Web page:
Understanding that all autoimmune diseases are an over-reaction of the body’s immune system means that anything we can do (with the doctor’s blessing, of course) to calm the immune system would be of some benefit. Avoiding an allergic response (even mild ones like seasonal allergies or those caused from issues with food) can help to keep the system a bit calmer. After my own children were tested for food allergies, we found a few surprises. I believe avoiding these foods have kept them more comfortable on several levels, although many were so mild that we were unaware of them prior to testing! Knowing that ingesting these foods could stimulate an autoimmune response was enough four our family to make adjustments in their diet.

Avoiding “allergic” foods (unique to each case) is another small way that food choices can positively impact JA and overall health. Ask your pediatrician (or allergist if you have one) if testing for food allergies would be beneficial for your child. Don’t forget to advocate, and back up your request with objective, scientific reasoning. They will be more apt to consider it when you have an evidence-based reason versus a hunch!

Speaking of food allergies, you may have heard of or been tempted to try an elimination diet for the very reasons I stated above. Unless it has been recommended by your child’s doctor, I would discourage taking that path. According to the Mayo clinic, the top 8 allergic foods are:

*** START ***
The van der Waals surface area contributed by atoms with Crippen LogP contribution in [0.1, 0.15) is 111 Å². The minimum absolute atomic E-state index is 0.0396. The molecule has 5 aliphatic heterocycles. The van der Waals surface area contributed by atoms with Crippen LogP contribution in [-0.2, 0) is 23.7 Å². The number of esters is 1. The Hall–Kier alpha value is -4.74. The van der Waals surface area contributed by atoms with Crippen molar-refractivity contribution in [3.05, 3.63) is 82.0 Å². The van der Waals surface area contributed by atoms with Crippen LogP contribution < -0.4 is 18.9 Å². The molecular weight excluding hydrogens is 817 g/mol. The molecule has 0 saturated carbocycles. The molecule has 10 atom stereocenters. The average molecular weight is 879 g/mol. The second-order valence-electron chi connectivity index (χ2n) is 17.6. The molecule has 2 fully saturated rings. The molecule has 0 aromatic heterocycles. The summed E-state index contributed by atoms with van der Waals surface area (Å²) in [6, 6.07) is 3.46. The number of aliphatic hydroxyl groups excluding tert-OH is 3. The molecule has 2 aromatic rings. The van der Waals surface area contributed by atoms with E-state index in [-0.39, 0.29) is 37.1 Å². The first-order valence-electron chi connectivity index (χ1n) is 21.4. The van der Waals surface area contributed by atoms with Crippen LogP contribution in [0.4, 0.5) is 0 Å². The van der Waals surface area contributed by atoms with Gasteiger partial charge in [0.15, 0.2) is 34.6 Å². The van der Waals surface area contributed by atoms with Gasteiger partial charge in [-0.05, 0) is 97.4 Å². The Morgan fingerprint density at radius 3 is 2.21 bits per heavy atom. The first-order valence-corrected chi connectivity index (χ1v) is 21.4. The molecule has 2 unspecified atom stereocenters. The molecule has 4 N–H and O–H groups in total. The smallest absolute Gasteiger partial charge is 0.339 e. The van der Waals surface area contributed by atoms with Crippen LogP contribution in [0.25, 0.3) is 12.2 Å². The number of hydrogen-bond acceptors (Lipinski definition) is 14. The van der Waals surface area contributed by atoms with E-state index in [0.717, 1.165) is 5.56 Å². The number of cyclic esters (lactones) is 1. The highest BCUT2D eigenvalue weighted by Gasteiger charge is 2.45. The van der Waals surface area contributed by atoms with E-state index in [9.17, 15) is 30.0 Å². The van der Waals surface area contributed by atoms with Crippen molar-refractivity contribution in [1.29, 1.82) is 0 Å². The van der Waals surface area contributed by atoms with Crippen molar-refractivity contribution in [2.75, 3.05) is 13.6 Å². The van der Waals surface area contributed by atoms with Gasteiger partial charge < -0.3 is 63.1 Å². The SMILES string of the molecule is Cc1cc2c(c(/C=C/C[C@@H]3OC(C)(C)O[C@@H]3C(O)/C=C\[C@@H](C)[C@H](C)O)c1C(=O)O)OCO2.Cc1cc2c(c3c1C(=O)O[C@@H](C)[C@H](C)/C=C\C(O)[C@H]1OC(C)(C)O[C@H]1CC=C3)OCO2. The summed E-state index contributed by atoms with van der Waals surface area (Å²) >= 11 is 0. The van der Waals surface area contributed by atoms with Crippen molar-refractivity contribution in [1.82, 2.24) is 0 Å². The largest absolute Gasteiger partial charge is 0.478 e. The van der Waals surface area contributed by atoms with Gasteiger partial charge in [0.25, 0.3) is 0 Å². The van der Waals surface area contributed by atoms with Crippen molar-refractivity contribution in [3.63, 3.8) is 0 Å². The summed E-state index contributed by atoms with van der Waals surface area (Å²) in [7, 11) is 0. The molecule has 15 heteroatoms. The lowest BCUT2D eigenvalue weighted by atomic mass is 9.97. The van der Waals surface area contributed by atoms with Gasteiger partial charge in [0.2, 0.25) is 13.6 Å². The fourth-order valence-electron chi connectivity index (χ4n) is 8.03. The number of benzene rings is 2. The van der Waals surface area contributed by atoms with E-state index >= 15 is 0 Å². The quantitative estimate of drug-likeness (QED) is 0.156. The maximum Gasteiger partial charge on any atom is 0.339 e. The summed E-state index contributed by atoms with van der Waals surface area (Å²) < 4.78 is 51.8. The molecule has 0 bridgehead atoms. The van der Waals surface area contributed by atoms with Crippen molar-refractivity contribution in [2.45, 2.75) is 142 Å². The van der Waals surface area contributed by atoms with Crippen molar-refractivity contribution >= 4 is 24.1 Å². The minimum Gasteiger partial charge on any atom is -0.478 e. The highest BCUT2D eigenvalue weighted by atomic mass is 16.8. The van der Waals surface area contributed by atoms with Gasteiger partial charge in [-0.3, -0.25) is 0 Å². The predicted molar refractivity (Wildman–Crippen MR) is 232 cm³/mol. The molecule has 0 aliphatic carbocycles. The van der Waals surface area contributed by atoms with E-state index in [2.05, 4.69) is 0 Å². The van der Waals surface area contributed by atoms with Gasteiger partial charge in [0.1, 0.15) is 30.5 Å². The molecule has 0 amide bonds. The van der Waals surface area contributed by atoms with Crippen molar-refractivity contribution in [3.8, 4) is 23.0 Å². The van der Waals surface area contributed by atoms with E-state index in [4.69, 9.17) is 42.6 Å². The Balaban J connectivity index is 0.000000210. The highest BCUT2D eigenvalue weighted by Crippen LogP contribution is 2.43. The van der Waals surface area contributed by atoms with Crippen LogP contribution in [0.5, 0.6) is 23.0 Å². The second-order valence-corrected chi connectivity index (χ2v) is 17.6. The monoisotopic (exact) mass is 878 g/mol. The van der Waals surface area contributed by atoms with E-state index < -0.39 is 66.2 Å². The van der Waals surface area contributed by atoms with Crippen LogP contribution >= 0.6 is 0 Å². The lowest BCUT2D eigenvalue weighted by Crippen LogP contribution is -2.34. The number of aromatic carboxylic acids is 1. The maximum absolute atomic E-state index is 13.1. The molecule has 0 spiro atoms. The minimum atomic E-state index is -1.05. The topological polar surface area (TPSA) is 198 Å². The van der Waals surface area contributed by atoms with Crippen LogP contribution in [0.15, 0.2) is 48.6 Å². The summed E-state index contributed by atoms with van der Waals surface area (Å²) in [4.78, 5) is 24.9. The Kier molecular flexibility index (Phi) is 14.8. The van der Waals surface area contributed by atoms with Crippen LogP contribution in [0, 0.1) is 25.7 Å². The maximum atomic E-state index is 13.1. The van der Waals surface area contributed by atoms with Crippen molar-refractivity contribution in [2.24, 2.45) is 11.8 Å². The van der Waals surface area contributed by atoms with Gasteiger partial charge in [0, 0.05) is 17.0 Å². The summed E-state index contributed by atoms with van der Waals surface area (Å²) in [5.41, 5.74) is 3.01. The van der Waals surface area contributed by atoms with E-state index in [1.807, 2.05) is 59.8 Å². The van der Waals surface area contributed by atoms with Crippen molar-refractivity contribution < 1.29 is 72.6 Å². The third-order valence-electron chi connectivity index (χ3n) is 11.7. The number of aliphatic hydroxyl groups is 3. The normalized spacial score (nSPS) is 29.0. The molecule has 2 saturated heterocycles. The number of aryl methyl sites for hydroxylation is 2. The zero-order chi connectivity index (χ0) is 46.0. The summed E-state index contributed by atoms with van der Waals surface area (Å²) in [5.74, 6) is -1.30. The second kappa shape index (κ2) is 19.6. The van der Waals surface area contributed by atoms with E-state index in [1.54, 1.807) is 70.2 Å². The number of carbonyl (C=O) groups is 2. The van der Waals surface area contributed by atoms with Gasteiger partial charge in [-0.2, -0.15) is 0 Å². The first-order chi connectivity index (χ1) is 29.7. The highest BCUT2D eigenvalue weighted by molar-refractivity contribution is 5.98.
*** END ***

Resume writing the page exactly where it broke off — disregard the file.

* Milk

* Eggs


*Tree Nuts (almonds, cashews, walnuts)


* Shellfish



A true elimination diet takes a long time (a minimum of 3 weeks to three months with no cheating) and as you can see, truly eliminating all these could be extremely difficult, and possibly unnecessary with a simple allergy test. Children especially need a good nutritional balance to grow properly, and eliminating entire groups of foods could make this balance difficult to obtain, as well difficult to enforce (not to mention the logistical hardship it could cause.)

Focusing on a healthy nutrient dense diet, free of potential allergens in your child’s unique case is the first big step in creating the optimal eating plan for Juvenile Arthritis. Stay tuned for the next step in part 3 where we will cover inflammatory foods and anti-inflammatory diets.